An atheist walks into a church.

When I was a little girl I went to a Presbyterian church. I remember one year scoring the part of ‘Mary’ in one nativity play and being unbelievably stoked in doing so, but that’s about as far as the church memories, and my acting career, goes. As I grew up I started to stay at home and read books about dinosaurs, space, and other science-y things.

You can pretty much see where this is going, and I don’t really need to tell you I no longer go to church. But it’s stated for the record.

A few days ago, my Mum received a phone call from an older family friend. This family friend is a member of the Presbyterian Women’s Fellowship, of which every month they allow guest speakers to come and share their life story to the small elderly women’s group.

This family friend was ringing to see if I’d be their guest speaker for August.

Wait, what?

An atheist who lived in China (a globally known athetistic minded country) is being asked to speak to a bunch of old Christian women?

Warning bells were indeed ringing. Church is not a preferred choice of venue for, well, anything I do at all these days. What in the world do they want me for? Are they going to frown at my story? What is going to happen?

However, I was raised that if you can do something nice for another human being, then do it. I agreed to be their speaker and, with my mum’s words of ‘play nice and be good’ seeing me out the door, off I went to church for the first time in countless years (like, 17 years).

Arriving just before 10am, I was warmly welcomed with a cup of coffee and these delightful cheese and pesto toasted rolls placed in front of me (they were simply divine tasting (pun intended)). Everyone started to settle down and become quiet, so I cleared my throat and began with “Hello, my name is…”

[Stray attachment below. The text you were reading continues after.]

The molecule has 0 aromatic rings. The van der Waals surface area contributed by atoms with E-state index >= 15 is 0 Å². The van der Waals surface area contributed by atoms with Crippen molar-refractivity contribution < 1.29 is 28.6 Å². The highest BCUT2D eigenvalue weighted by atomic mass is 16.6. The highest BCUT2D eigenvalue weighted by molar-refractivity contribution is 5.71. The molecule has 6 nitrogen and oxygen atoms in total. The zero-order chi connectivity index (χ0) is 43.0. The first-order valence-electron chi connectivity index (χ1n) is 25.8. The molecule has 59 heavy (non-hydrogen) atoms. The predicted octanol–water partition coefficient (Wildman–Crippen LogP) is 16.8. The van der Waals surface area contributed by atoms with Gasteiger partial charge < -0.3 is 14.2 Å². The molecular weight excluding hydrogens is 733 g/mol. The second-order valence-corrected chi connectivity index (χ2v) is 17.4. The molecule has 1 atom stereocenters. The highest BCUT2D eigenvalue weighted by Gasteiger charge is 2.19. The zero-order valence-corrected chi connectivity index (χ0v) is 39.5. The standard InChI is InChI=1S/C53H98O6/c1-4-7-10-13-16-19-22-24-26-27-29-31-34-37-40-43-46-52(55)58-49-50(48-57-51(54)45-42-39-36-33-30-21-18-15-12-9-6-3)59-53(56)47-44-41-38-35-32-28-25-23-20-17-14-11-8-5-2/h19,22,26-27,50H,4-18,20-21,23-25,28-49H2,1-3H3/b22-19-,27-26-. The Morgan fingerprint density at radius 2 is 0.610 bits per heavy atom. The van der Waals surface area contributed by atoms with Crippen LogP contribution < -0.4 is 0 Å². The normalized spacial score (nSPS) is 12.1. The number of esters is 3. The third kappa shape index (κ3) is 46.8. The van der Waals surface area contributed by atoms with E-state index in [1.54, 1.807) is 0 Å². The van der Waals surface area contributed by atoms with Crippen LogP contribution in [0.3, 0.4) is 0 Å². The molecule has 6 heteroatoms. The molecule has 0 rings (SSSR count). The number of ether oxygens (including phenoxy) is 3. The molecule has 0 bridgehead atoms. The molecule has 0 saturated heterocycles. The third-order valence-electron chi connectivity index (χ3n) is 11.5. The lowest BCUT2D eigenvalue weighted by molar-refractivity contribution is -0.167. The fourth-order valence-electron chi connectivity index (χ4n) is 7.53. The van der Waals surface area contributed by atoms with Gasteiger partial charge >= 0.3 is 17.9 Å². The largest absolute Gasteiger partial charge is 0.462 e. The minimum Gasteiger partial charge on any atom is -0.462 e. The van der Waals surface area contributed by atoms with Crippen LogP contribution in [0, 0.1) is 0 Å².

“Wait a moment,” miss Intimidating Lady (my affectionate nickname choice) says, “We have to take minutes”.

Oops.

I was promptly reminded that churches are a business, as I sat and watched the proper etiquette of minutes and finances being discussed and distributed amongst the Fellowship.

Ten minutes later I was allowed to begin, and from there I spun the tale of a 22 year old Kiwi girl living in China, who had absolutely no Chinese knowledge before embarking on such a journey.

Two hours later I was just getting to the good parts of what happens when you muck up the tones in Mandarin, when IL ahems and mentions “we’re very sorry, but we must stop you there’.

Oops.

How did two hours pass without me being aware of it?

We finished with the Fellowship gathering and holding hands to say thanks (I awkwardly joined in the holding hand because they were staring and waiting) and after a brief chat with a dairy farm owner (who was pleased to hear China still wants our milk), I left and drove home.

Strange as these next words will seem, it’s true. Those two hours were one of the most self-rewarding hours of life experience I have ever had. Here I am, a silly, average, 22 year old girl, speaking to an engaged and genuinely curious group of women whose life experiences are two decades behind mine. They were interested. They compared their ideas of China with my own. They asked questions that pierced my definition of human essence. They made me think.

You can’t judge a book by its cover, a car by its garage, a glitter by its gold, or a person by their beliefs.

Thank you Fellowship for teaching me this.

E.

(I’m sorry to report that they were not a Fellowship of any ring, still searching for that one, heh).

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